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Quick-Thoughts: Carl Th. Dreyer’s The Passion of Joan of Arc (1928)

Obnoxiously, I’m close to convinced that the silent age of cinema may not be my bread and butter, yet, it would be preposterous if I were to deny that I was pretty blown away by the sheer revolutionary filmmaking in The Passion of Joan of Arc, in consideration that it was made almost a whole century ago. Specifically, while factors such as the cinematography and acting won my heart over in many aspects, I’d rather discuss the two things that I thought carried this project the most:

1. The Editing

The Passion of Joan of Arc’s razor-sharp editing genuinely seems timeless despite its age. For example, my favorite scene in the motion picture was when Joan was forced into the “torture chamber,” where she had to undergo a harrowing toll on her morality and beliefs, fighting between the possibility of physical pain and the possibility of letting down her divine leader. Its schizophrenic and experimental quick-cutting between various subjects such as the torture wheel, Joan herself, the bystanders, the perpetrators, and the hand in the pen make for quite the anxiety-inducing effect. It’s electrifying to see a movie released in the 20s have such predatory editing in a time that seemed a lot more cautious and a lot less precarious when it came to what was produced as entertainment byproducts.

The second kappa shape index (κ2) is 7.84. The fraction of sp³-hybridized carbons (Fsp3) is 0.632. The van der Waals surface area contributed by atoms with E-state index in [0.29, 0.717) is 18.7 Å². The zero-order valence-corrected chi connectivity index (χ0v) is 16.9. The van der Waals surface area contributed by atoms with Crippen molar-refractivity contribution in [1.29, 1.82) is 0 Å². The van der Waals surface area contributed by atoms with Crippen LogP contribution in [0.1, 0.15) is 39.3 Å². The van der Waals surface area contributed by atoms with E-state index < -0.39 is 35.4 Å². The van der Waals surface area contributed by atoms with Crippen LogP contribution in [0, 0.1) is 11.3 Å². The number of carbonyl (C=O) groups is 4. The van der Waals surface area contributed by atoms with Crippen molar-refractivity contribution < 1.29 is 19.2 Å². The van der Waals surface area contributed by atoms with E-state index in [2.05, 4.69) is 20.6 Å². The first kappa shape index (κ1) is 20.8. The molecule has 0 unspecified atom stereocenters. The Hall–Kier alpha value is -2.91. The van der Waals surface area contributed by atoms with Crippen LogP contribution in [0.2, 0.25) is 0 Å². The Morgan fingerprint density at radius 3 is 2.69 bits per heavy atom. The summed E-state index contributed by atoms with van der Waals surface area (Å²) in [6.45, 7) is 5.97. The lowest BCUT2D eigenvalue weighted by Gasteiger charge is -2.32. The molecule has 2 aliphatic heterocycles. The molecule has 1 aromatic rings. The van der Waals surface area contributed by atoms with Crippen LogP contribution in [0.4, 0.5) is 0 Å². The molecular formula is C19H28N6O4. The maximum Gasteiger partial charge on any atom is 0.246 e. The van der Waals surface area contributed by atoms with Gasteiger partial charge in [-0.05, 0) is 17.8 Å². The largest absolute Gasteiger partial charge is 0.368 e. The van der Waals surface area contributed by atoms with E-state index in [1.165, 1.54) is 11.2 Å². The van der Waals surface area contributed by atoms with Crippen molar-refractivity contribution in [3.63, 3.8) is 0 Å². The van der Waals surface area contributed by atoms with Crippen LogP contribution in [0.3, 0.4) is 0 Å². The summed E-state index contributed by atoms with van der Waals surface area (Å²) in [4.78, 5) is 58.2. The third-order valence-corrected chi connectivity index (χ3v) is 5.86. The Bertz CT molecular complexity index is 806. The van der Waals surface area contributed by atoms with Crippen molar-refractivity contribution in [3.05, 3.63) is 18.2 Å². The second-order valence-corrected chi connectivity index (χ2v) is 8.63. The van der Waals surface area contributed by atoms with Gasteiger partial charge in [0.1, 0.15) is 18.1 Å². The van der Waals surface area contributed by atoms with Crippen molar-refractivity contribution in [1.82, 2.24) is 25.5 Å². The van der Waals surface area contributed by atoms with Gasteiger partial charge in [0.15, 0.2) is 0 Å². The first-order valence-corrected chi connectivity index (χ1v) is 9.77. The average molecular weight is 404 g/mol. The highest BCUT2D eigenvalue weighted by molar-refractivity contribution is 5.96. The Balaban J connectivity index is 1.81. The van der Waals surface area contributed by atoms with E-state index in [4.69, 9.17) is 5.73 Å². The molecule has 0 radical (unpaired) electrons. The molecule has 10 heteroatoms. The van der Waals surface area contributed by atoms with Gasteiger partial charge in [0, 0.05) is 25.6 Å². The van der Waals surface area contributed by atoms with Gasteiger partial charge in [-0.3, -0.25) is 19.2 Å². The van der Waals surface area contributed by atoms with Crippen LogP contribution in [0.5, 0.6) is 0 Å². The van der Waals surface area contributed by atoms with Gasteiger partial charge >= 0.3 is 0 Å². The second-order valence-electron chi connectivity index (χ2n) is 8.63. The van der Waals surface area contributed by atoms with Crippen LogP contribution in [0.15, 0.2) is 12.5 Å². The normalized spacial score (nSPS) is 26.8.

2. The Music

Yes, so I heard that Richard Einhorn’s score is in addition to the 2018 Criterion restoration—so it’s not an original asset of the movie, so to say. Howbeit, I couldn’t imagine myself gracefully watching this film without it. Sure, you can make your case about silence and how visual interpretation can be more poignant than visual and audibly sensible interpretation, but movies often have music for a reason—some abuse the power more than others, but it isn’t nearly the case in Carl Theodor Dreyer’s classic. The libretto’s appropriately styled orchestra is so intricately interwoven with the sequences and their specific tones that it almost feels as if the music is telling a big chunk of the story as well. It fits the time period immaculately, it fits the mood of the events, and it does its job immensely well. 

There’s a brand of a blessing as well as a curse in the movie’s decision to not give comprehensible context or background to exactly why Joan of Arc is where she’s at during the very start of the picture and thereon out. It allows the viewers to immerse themselves into assumptions of what could be truths and lies when it comes to the court case, but it can also make sequences feel more perplexing than convincing such as its rambunctious final five minutes. I’m no Joan of Arc connoisseur, so it’s safe to say this could’ve been the root of why I didn’t find the talked-about silent film to be 100% all that. Its historical coverage on Joan’s situation that is iced with symbolism rather than detailed milieu will either break or make the film for some viewers—but probably make.  

Verdict: B+ 

“The Passion of Joan of Arc” is now available to stream on Amazon Prime and The Criterion Channel.

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